Everyone loves leaving Cheltenham after picking a winner or two and the tough-as-old-boots Richard Johnson has provided a regular supply of winnings to favourite backers.
Here are some of his most memorable successes priced at 5/1 and under at the Cheltenham Festival.
2000 Cheltenham Gold Cup: Looks Like Trouble
Although Looks Like Trouble didn't race as favourite, the 9/2 starting price was more than short enough to cause mischief for the bookmakers.
This was a ride that epitomised the resilience of Richard Johnson, at the time a precocious 22-year-old who would not take no for an answer on his Noel Chance-trained horse. His mount nodded on landing over the 10th fence and had to be given reminders with the whip as the free-running Gloria Victis looked to be well in control of the Cheltenham showpiece.
Almost like a light switch, Johnson had Looks Like Trouble back in the race, pressuring Gloria Victis and future King George VI winner Florida Pearl.
It was Johnson on Looks Like Trouble, who jumped the second-last best with Gloria Victis an unfortunate faller and, after drawing alongside Florida Pearl, he produced the rough diamond of the race to nail the last and draw clear for a five-length success.
After claiming his first Gold Cup, Johnson went on to marry Fiona Chance, the daughter of Looks Like Trouble's trainer Noel Chance, and the horse retired to become a much-loved Johnson family pet.
"I gained a wife and a father-in-law and everything else out of it," Johnson told The Guardian, while happy punters gained a good few quid from backing the popular choice.
2002 Queen Mother Champion Chase: Flagship Uberalles
The German phrase 'uber alles' translates as 'above all' and it was Flagship Uberalles that conquered his rivals - and the bookies - in this race.
Starting as 7/4 favourite, Flagship Uberalles had to navigate a strong field, including reigning champ Edredon Bleu, ridden by AP McCoy, and hardy Paul Nicholls outsider Cenkos.
Johnson, the master of getting his horses into a rhythm, was able to ignore the drama of faller Latalomne and eat into Cenkos' lead to guide Flagship Uberalles to an ultra-game three-length win from Native Upmanship in second.
"Flagship Uberalles wasn't the fastest two-mile chaser but he saw out the trip really well," Johnson said. "The best two-mile chasers make it easy, jumping at speed and getting into a great rhythm. On a good horse that can just gallop and jump flat out, it is easy for the passenger."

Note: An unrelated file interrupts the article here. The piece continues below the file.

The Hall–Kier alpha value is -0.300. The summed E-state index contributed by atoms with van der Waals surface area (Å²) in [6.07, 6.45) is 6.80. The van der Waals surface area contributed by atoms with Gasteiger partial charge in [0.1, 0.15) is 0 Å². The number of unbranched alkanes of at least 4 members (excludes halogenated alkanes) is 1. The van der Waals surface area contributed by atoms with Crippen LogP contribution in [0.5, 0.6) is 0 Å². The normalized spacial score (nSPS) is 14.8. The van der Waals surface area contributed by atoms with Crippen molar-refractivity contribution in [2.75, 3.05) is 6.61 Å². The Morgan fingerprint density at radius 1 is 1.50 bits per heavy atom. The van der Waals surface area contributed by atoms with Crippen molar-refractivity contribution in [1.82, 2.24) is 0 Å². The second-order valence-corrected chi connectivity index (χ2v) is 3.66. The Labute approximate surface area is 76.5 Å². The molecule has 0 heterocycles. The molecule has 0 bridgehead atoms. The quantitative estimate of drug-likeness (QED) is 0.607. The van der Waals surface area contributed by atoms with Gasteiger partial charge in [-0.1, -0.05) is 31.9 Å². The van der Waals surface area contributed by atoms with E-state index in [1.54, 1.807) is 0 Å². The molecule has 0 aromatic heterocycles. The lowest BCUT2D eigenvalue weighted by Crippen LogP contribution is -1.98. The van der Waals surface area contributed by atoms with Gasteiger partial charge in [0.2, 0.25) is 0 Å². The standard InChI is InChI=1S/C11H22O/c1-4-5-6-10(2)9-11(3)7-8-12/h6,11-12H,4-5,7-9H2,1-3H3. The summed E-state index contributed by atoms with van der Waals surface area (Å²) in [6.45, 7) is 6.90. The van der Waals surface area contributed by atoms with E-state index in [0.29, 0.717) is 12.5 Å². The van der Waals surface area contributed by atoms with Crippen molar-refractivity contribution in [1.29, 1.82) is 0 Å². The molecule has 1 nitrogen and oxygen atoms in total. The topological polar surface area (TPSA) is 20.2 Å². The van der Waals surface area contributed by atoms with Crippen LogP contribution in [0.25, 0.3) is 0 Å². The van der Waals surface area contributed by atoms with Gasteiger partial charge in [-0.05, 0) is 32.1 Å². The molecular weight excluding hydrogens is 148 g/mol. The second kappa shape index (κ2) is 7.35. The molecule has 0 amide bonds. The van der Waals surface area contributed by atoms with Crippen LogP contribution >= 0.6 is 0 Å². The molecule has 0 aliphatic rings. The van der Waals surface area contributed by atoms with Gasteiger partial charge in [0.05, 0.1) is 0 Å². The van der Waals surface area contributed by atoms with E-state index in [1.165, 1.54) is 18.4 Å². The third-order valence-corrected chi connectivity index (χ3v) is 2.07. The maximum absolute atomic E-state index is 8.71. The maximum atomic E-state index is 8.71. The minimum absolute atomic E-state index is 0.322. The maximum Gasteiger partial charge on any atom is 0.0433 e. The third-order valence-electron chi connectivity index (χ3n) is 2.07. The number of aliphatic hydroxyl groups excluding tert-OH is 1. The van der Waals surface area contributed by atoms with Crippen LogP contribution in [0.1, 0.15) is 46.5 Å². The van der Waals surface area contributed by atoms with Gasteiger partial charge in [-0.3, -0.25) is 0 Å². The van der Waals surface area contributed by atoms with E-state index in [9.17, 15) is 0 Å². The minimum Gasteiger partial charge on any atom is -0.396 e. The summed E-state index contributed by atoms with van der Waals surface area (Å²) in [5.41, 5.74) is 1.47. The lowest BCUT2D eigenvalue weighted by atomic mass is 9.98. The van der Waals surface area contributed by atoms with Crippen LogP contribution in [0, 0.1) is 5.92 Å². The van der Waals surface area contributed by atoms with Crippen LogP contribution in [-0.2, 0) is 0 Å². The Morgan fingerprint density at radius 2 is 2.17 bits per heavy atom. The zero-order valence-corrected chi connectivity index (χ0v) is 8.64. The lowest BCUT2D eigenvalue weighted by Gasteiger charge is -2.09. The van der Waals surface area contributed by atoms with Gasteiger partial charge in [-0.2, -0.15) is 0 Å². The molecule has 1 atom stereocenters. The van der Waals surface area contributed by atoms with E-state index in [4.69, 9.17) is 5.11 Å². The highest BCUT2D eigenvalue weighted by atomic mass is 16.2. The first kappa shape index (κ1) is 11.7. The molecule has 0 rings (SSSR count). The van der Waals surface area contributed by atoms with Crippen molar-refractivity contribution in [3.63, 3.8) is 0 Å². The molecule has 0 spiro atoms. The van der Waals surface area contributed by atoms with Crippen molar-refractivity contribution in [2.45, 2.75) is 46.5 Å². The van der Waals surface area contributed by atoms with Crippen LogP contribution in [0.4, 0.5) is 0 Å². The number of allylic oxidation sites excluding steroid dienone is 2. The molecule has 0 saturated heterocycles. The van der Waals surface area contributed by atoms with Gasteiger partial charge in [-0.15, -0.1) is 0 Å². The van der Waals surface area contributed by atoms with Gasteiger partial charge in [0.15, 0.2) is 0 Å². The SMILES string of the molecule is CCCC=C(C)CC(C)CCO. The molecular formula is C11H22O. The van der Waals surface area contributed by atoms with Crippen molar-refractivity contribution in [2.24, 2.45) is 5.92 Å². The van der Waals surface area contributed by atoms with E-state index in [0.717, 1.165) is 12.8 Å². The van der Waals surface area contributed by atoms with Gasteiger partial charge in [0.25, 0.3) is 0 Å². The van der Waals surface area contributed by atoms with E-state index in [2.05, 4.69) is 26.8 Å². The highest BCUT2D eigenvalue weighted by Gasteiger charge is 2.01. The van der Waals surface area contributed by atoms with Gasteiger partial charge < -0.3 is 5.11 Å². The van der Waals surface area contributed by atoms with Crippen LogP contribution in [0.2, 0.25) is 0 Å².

As the jubilant Johnson raised his whip in celebration in the stars-and-stripes silks of the horse's owners, it was the punters who were starry-eyed and cashing in at the Cheltenham rails' bookmakers.
2003 Champion Hurdle: Rooster Booster
Roosters aren't known for their flying skills but this one could really soar.
Starting at a price of 9/2, it was Richard Johnson looking to get a tune out of the Philip Hobbs-trained Rooster Booster and to get past favourite Rhinestone Cowboy, ridden by Norman Williamson.
Johnson was content to sit in midfield, only producing the great grey to challenge at three out in the Champion Hurdle. He stalked the leader Intersky Falcon over the second-last before putting on the turbos and propelling Rooster Booster to a magnificent 11-length win from the toiling Westender in second.
For Rooster Booster, for so long a place contender rather than a big-race winner, the win was just reward for his stamina and class. His jockey Johnson took the plaudits too for a well-judged ride which left Rhinestone Cowboy back in third.
When Rooster Booster died at the age of 11 in 2005, Johnson was devastated by the news.
"He gave great pleasure not only to myself but to the owner and to everyone connected with him," he told the Irish Examiner. "He gave me one of the highlights of my career when winning the Champion Hurdle. It was a fantastic day and I'll never forget him."
2014 Pertemps Final: Fingal Bay
Talk about a tough race. The 23-runner Pertemps Final Hurdle of 2014 was a heart-in-mouth but, ultimately, happy moment for backers of Richard Johnson favourites.
9/2 favourite Fingal Bay had the tough task of defying top weight of 11st 12lb around the three miles at Cheltenham and he looked to have done the hard work coming up to the last.
Fingal Bay jumped the final hurdle neck and neck with 20/1 outsider Southfield Theatre but made a hash of it, handing the Paul Nicholls-trained horse the initiative.
Yet Johnson is the epitome of 'it ain't over till it's over' and he rallied Fingal Bay in a thrilling five-horse finish to get up by a nose.
The win was a dogged one for Johnson and the jockey was in the dog-house with the bookies as queues began to snake for punters collecting their winnings on the favourite.
"He's an amazing horse," he told the Irish Independent. "We have always thought the world of him. He's come back from an injury last year, Philip gave him every chance and he's been well rewarded today."
2017 Triumph Hurdle: Defi Du Seuil
The combination of Richard Johnson, owner JP McManus, trainer Philip Hobbs and Defi De Seuil proved to be a terrifying one for bookmakers in the 2017 Triumph Hurdle.
Such was Johnson's confidence in the 5/2 favourite, he was able to hold the horse up at the back of the field for a good portion of the race, before producing his mount for contention at three out.
Johnson sat still in the saddle, in the green and gold McManus silks, with Defi De Seuil cruising and hit the front with just a couple of pats at the final hurdle.
The Cheltenham roar was in full effect as Johnson led Defi Du Seuil to a going-away five-length victory. Mega Fortune was an apt name for the Gordon Elliott horse back in second as the bookmakers lost a super sum on the well-backed favourite.
"He was the best horse in the race and he jumped and travelled," Johnson told Timeform. "He was always going well and I was always happy with him. I knew he'd stay and that I could pick him up as I wished. I was a passenger all the way to be honest."